Harry went over to the buffet table to check out what was on offer. I sipped fresh coffee, thinking of our options. I caught the sound of an American accent on the next table and made an impulsive request to the guy talking to his friend.

“Excuse me.” I smiled. “If you had the choice to stay here and relax in the resort or go on a tour with a guide from hell, what would you do?”

The young Californian turned his head and fired his advice, as straight as an arrow,

“Go with the challenge. You’re here now, you might as well embrace it!”

My eyes opened wide. He was right. By the time Harry got back with our bowl of muesli, I announced with renewed vigour   “Let’s embrace doing the tour today!”

Harry fell into his seat, took a minute to think about it and replied cheerfully,“I’m game, if you are.”

What I so love about Harry is that he is a YES man and so, arming ourselves with the resolve to have a great day, no matter what Rambo may have planned for us, we could set our minds to enjoy all the natural highlights of this unique island.

Do go – it’s worth it! Here’s some pics from our album..

In honour of this beautiful island, and rather than dwell on the crazy antics of our tour guide or our experience of hidden costs and false advertising, we would like to leave you with some of the true highlights of the natural beauty of Fraser Island which we eventually discovered over the next two days….

Eli Creek

The largest creek on the east coast of the island. A freshwater wash-out pool with a gentle flow of 80 million litres per day! We immersed our bodies to float on the gentle current of freshwater – such a treat so close to the sea – and experienced a truly relaxing swim. A great moment to turn off your mind and float downstream, as the song says.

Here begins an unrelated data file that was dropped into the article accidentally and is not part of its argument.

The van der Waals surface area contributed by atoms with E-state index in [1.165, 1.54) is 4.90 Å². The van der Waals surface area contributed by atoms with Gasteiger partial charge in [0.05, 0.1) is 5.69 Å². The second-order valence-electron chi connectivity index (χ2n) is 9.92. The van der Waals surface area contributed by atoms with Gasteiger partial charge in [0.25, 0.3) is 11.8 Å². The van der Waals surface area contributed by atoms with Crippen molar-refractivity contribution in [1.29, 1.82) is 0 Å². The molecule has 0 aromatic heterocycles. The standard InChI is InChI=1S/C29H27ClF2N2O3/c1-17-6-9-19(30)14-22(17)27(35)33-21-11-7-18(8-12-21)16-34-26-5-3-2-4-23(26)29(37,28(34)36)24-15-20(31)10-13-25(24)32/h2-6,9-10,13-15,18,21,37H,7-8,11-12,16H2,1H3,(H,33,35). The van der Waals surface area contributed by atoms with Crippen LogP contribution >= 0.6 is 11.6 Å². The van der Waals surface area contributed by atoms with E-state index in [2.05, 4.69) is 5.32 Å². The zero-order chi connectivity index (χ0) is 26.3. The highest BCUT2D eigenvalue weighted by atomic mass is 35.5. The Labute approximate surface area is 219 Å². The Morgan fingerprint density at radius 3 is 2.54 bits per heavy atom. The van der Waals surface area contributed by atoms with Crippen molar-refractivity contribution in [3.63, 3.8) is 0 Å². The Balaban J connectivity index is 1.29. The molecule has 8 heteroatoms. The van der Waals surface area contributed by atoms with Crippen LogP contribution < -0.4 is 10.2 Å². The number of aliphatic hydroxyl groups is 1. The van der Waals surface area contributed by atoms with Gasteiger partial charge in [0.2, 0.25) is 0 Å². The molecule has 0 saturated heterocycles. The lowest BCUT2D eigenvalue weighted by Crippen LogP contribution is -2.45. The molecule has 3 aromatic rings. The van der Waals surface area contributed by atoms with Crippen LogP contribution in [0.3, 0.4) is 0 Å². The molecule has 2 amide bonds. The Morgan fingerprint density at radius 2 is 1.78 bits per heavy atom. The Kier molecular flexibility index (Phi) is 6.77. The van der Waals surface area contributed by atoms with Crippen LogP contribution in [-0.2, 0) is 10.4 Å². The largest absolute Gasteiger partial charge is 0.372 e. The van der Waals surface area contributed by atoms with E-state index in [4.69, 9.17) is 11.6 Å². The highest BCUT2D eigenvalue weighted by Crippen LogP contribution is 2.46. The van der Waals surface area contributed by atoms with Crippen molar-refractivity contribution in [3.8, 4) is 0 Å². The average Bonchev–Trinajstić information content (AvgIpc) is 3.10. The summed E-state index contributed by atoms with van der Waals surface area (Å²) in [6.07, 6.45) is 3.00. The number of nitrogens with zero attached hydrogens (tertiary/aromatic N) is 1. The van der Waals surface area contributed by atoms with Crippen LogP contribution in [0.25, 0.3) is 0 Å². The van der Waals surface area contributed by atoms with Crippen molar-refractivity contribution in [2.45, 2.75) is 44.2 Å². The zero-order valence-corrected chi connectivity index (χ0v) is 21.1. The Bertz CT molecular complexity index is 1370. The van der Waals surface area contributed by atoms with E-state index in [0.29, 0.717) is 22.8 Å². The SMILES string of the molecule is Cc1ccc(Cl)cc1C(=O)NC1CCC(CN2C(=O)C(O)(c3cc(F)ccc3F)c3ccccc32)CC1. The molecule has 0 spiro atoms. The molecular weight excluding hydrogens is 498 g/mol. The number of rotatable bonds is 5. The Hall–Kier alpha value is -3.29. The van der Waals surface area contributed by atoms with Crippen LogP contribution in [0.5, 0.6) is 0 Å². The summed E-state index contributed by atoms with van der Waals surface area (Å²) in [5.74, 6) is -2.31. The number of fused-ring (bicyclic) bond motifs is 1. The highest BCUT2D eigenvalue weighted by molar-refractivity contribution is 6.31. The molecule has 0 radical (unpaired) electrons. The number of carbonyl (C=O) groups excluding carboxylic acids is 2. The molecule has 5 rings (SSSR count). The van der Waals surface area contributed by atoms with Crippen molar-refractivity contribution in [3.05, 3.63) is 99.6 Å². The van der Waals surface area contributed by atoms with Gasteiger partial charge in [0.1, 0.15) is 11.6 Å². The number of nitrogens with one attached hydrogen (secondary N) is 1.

Indian Head Rock

An outcrop of headland where Harry gained a view over the Pacific Ocean. I remained on the beach, swishing water over my ankles.

 Champagne Rocks

A definite highlight of our trip on Fraser Island.

After making our way along the well-defined board walk with clearly marked wooden steps, we came to an enclosed rock pool. Sharing the experience with many other visitors, we sat in the shallow salty water as ocean waves pounded the rocks around us. Every now and then, a rush of water spilled over the rocks creating masses of foaming bubbles – as if we were sitting in a giant glass of champagne!


Lake McKenzie

A  lake perched one hundred metres above sea level, cradled by sand which is pure white granules of silica. We did finally get to swim in one of the freshwater lakes on the island on our last day. Harry spotted dingo paw tracks leading from the edge of the lake into the scrub and kept a look out for any snakes timing their dip in the water with ours. He also kept us a safe distance away from our verbose guide, who was busy annoying the other ‘lucky guests’ trying to playfully drown him in the lake!

Further fascinating stories about Fraser Island

Link to the aboriginal dreamtime story and history: Explore Fraser Island

The novel, A Fringe of Leaves by Patrick White (1976) is a fictitious interpretation of the true shipwreck of the ‘Stirling Castle’ in 1836. Captain James Fraser and his crew did not survive but his wife, Eliza Fraser was rescued six weeks later by a convict.

Published by Jonathan Cape 1976. ISBN: 0-224-00902-8

And if all this is not enough…

A drama film produced in 1976 starring Susannah York plays the leading role in ‘Eliza Fraser’ (The Adventures of Eliza Fraser).

the ‘Stirling Castle’Shipwreck

You might also like to read…

Fraser Island A Race against the Tide Part 1

Copyright © Maribel Steel

Photography Copyright © Harry Williamson